Democrats bare-knuckle Green Party off North Carolina ballot

RALEIGH, NC (AP) — A day after Connor Harney received anonymous text messages asking him to withdraw his signature from a petition to qualify Green Party candidates for the November ballot in North Carolina, he said pollsters identified presented their “attempts to interfere with democracy.” “At the door of his house.

A woman claiming to represent the State Board of Elections showed up at his home in Fuquay-Varina in late June, a checklist of street addresses in hand, and repeated the request, he said.

When Harney, a 31-year-old historian at the University of North Carolina at Greensboro, refused and questioned the woman’s affiliation, she left with a warning: If Green Party candidates gain access to the ballot, they could take away votes. to the Democrats and deliver the vote. Republican victories in close races, namely the Senate race between Democrat Cheri Beasley and Trump-backed Republican Rep. Ted Budd.

“I told him, ‘What you’re doing now makes the Democrats look very desperate,’” said Harney, a registered independent. “But more importantly, it goes against the democratic process because you’re actively trying to ensure that another party doesn’t get on the ballot.”

A dispute over the Green Party’s stalled effort to field a Senate candidate has exposed the Democratic Party’s naked efforts to prevent the progressive group from siphoning crucial votes in November.

The Democratic majority of the State Board of Elections rejected the request of the Green Party in a 3-2 vote on June 30, citing petition sheets with nearly identical handwriting, incomplete personal information, duplicate names and deceased signatories.

The Green Party then demanded as the board investigates the validity of their signatures, alleging Democratic interference in the petition process and asking the court to reverse the board’s decision.

Harney is one of more than a dozen signatories named in the lawsuit who reported receiving intimidating messages, calls or home visits.

These signers said that some pollsters refused to identify themselves or falsely claimed to represent the Green Party or the electoral board. Others said they were sent by the Democratic Senatorial Campaign Committee, the driving force working to elect Beasley and other Democratic Senate candidates across the country.

With the Senate deadlocked 50-50, North Carolina is one of the few states where Democrats have great potential to win a seat, said Chris Cooper, a political science professor at Western Carolina University. Despite the stakes, he found the Democrats’ tactics to be jaw-dropping.

“This is not business as usual,” Cooper said. “We hope that the political parties want to win, that is not the problem. It crosses the line when it seems that they resort to intimidation and, in some cases, to lies.”

Democrats acknowledge asking the signers to remove their names, but say they were simply trying to make sure potential supporters weren’t misled.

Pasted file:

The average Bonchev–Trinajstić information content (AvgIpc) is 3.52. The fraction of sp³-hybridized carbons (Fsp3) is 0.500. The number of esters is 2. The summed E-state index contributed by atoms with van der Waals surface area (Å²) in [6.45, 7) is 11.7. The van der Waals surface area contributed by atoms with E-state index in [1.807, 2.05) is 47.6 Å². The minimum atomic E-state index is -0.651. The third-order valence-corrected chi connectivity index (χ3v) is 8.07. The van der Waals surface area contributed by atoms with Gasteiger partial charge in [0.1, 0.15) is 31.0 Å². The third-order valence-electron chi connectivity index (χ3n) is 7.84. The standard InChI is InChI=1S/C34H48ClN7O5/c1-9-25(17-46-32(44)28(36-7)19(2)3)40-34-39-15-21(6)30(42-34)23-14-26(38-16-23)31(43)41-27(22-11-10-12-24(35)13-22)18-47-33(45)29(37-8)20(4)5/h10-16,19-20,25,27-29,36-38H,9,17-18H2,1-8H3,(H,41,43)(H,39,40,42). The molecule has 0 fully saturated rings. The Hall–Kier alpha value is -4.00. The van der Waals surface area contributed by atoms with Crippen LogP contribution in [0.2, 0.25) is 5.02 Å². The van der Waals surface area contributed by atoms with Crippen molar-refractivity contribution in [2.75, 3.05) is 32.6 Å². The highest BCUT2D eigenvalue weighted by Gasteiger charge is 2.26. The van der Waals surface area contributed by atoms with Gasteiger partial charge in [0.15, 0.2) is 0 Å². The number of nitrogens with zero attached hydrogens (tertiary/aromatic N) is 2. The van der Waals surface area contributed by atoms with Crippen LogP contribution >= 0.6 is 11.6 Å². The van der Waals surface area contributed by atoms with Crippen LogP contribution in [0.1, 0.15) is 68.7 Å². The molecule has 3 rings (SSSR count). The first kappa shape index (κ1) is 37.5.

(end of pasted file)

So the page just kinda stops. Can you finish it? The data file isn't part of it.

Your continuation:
“We contacted voters to make sure they hadn’t been misled,” said DSCC spokeswoman Amanda Sherman.

Sherman said the DSCC is funneling $30 million to North Carolina and eight other Senate battleground states through its “Stand Up for the Majority” campaign, the largest investment in field organizing the committee has ever made this so early in the campaign cycle.

Although the Democrats had little success in dissuading progressive voters from backing the Green Party’s bid, their lawyers, including the Elias Law Group, general counsel for the DSCC, pressed the board to look into improprieties between the firms.

With its request rejected, the Green Party missed the July 1 deadline to nominate its candidates for the November ballot. Now, the party’s pick for Senate, Matthew Hoh, could only be brought forward by court order or legislative action from the General Assembly, which concluded its business session on July 1, elections board spokesman Patrick Gannon said.

The board will present the results of its fraud investigation on Monday, a week before the Green Party lawsuit has its first hearing on August 8.

Hoh campaign manager Rose Ruby said her uphill battle to get on the ballot shines a light on the many barriers facing third-party candidates across the country. She but she accepts Hoh’s role as a disrupter of the status quo and says the Democrats have only themselves to blame if the Greens “screw” their election.

“The spoiler tag is an anti-democratic characterization of what it means to have a healthy democracy,” Ruby said. “If the Democrats don’t want to fear that there will be a split in their vote, then it’s their job to win those votes and come up with the kind of policies that the Green Party is putting out.”


Schoenbaum is a staff member for the Associated Press/Report for America Statehouse News Initiative. Report for America is a nonprofit national service program that places journalists in local newsrooms to report on undercover issues. follow her on

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